Vancouver office cost escalation among world’s highest: CBRE

IMAGE: The cost of maintaining an office in Vancouver is rising more rapidly than any other Canadian city ... and among the fastest in the world.

The cost of maintaining an office in Vancouver is rising more rapidly than any other Canadian city … and among the fastest in the world.

The cost to occupy downtown Vancouver’s top-grade office space surged more rapidly than any other Canadian market, and topped all but six global cities since early 2018, according to a CBRE report.

Vancouver’s prime office market occupancy costs climbed by 12.9 per cent year-over-year since Q1 2018. The rate of growth ranked seventh globally and the highest in Canada, according to CBRE’s 2019 Global Prime Office Occupancy Costs report.

In the past two years, Vancouver’s office rent rate growth has been greater than the combined growth rates of London, New York and Tokyo, the report found. Since 2017, the city’s office rents grew by 31.1 per cent, making Vancouver the only city to experience top-10 rental rate growth two years in a row.

Office occupancy costs include the net rent tenants must pay, plus the tenant’s share of taxes and operating expenses to run the building, said Norm Taylor, CBRE’s executive vice-president and managing director in Vancouver.

“It’s the gross rental rate that a tenant pays to have the right to operate their business within an office building,” he said.

Supply-demand economics at play

The main reason for the surge is simple supply and demand economics, Taylor told RENX in an interview.

“It’s a lack of supply with an abundant amount of demand coming into Vancouver,” he said. “We’re caught in a timing cycle between new supply coming to the market and the demand that is already here that’s looking to place people in jobs.”

He said a strong economy with low unemployment, combined with the low Canadian dollar relative to other major currencies, means more businesses are seeking local space. That is pushing up rental rates.

It’s hurting smaller firms the most, he said.

“For a major corporation, it’s easier to tolerate rental increases,” Taylor said. “The occupancy cost of a lease for most businesses should be in and around six or seven per cent of their total operational budget.”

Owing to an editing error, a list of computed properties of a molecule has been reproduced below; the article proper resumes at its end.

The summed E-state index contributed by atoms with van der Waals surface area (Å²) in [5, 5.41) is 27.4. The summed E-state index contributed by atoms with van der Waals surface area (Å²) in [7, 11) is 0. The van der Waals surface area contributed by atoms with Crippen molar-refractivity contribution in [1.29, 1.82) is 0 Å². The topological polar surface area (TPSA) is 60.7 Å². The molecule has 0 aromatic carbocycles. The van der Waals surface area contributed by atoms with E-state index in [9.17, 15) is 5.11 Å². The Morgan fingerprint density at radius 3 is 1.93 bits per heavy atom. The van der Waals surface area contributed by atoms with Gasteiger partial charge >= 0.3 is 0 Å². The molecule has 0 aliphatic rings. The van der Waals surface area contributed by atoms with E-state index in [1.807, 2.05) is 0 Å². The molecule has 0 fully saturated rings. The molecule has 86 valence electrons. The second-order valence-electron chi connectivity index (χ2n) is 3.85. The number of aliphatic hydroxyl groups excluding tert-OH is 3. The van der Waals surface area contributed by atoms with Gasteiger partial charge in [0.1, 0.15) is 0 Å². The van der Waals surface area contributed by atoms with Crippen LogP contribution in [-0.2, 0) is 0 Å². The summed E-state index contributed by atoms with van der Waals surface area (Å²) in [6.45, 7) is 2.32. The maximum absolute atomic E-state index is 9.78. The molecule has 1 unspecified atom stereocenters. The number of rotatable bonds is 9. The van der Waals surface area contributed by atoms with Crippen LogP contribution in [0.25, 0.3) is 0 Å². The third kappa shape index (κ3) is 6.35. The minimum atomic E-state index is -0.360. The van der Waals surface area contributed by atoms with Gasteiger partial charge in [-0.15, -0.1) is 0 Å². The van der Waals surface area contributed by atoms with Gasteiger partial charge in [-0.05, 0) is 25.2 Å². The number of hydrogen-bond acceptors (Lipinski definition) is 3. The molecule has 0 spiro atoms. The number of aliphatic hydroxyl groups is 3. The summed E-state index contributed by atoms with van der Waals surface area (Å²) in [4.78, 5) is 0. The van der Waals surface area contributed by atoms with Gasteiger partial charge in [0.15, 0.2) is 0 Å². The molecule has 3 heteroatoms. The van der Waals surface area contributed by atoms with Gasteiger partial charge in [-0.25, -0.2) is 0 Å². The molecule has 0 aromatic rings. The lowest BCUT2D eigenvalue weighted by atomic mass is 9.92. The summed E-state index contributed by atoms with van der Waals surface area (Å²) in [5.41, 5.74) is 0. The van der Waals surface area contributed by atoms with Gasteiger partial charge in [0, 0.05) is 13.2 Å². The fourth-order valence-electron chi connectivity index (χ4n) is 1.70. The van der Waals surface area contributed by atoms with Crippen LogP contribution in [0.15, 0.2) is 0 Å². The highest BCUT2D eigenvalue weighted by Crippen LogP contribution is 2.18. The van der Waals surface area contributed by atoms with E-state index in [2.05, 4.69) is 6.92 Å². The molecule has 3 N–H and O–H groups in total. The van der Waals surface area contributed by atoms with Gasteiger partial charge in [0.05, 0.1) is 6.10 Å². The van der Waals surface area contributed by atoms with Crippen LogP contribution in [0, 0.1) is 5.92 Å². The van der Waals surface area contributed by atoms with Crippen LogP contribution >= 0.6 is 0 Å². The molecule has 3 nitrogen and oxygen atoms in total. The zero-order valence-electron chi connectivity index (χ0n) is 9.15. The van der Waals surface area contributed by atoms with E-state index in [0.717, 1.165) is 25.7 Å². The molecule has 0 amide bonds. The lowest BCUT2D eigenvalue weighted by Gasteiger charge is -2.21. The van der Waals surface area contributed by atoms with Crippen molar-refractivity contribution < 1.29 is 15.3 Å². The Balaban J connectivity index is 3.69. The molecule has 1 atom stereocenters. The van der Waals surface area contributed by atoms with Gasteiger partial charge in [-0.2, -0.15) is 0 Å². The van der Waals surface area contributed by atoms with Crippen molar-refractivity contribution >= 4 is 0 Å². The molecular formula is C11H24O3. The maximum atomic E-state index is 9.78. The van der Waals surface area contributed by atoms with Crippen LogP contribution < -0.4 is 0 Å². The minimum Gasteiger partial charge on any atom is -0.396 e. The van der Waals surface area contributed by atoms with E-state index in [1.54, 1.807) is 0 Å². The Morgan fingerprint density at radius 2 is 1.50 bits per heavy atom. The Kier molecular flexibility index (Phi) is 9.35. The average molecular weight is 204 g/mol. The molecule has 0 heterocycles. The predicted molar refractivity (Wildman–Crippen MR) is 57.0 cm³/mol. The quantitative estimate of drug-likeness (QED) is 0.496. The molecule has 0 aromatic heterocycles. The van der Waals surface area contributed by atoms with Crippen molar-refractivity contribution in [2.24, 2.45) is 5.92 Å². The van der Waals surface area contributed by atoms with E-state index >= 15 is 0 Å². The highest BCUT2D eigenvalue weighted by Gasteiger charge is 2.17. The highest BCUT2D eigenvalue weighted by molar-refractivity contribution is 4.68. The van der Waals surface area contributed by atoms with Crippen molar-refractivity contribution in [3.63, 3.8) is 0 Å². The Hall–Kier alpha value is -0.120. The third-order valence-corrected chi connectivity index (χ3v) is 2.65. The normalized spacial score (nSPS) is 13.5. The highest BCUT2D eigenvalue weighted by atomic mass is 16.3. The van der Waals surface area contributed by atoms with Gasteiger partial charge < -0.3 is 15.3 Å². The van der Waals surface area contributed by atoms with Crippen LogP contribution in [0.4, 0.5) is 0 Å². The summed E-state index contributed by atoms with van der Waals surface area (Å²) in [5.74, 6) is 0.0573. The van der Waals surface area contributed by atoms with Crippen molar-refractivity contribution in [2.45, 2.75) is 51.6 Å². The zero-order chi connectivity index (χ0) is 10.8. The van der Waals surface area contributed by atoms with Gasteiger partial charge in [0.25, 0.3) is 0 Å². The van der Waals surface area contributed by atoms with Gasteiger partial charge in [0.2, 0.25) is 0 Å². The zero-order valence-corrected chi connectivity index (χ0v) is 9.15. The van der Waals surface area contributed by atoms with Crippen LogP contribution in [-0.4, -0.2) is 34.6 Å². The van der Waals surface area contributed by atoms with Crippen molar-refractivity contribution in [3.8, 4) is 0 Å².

Small- to mid-sized firms spend more of their budget on office space however, so they have to budget accordingly when prices climb.

“They’ve got to look at how they can do more with less space,” he said. “You may have to look at downgrading the quality of the building and or changing geography to markets that have lower rental rates.”

Vancouver trails top cities in overall costs

The four million square feet of new office product coming to the Vancouver market won’t arrive until 2021 at the earliest, Taylor said.

“However, those (buildings) are pre-leasing pretty quick as well, and if they come on one hundred per cent full, then there will be no relief there, either,” he said.

Even though Vancouver’s rental rates are climbing quickly, it remains a relatively affordable office market compared to other major global cities in terms of overall occupancy costs.

CBRE’s report ranked downtown Vancouver as the 66th-most expensive office markets among the global cities at $69.83 per square foot per year, with local rents just one-sixth of those in Hong Kong, the world’s most expensive office market.

“From an affordability perspective, (Vancouver is) still not an expensive city on a global scale,” Taylor said. “Tokyo, London, San Francisco (and) New York have higher rents than we do.”

However, Vancouver is becoming a world-class city so it remains to be seen just how much its office rates can rise.

“I’ve been in this business for 25 years. These are the highest rental rates I’ve ever seen in the marketplace,” Taylor said. “It’s a question of how high they will go.”


Evan is a freelance multimedia journalist in Vancouver, who has covered business, news, politics and more. In addition to RENX, his work has appeared in the Vancouver Sun, B-Magazine, The…

Read more

Evan is a freelance multimedia journalist in Vancouver, who has covered business, news, politics and more. In addition to RENX, his work has appeared in the Vancouver Sun, B-Magazine, The…

Read more





Industry Events